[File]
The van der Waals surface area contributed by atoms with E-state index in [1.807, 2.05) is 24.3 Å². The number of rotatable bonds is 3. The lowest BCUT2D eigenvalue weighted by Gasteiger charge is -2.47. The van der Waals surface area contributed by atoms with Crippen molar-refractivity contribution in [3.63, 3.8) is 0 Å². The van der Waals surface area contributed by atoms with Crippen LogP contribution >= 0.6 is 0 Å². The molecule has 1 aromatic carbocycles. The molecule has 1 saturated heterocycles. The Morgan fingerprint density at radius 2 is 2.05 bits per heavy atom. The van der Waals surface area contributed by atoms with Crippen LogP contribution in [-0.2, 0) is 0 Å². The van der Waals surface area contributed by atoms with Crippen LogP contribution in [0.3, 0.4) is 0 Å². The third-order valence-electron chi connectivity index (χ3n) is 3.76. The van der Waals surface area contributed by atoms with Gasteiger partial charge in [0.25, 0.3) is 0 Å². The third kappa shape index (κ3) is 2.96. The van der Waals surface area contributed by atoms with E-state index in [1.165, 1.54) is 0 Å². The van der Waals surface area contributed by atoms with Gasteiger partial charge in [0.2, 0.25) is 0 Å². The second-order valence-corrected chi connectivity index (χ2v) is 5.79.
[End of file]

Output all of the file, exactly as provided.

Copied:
The van der Waals surface area contributed by atoms with E-state index in [1.807, 2.05) is 24.3 Å². The number of rotatable bonds is 3. The lowest BCUT2D eigenvalue weighted by Gasteiger charge is -2.47. The van der Waals surface area contributed by atoms with Crippen molar-refractivity contribution in [3.63, 3.8) is 0 Å². The van der Waals surface area contributed by atoms with Crippen LogP contribution >= 0.6 is 0 Å². The molecule has 1 aromatic carbocycles. The molecule has 1 saturated heterocycles. The Morgan fingerprint density at radius 2 is 2.05 bits per heavy atom. The van der Waals surface area contributed by atoms with Crippen LogP contribution in [-0.2, 0) is 0 Å². The van der Waals surface area contributed by atoms with Crippen LogP contribution in [0.3, 0.4) is 0 Å². The third-order valence-electron chi connectivity index (χ3n) is 3.76. The van der Waals surface area contributed by atoms with Gasteiger partial charge in [0.25, 0.3) is 0 Å². The third kappa shape index (κ3) is 2.96. The van der Waals surface area contributed by atoms with E-state index in [1.165, 1.54) is 0 Å². The van der Waals surface area contributed by atoms with Gasteiger partial charge in [0.2, 0.25) is 0 Å². The second-order valence-corrected chi connectivity index (χ2v) is 5.79.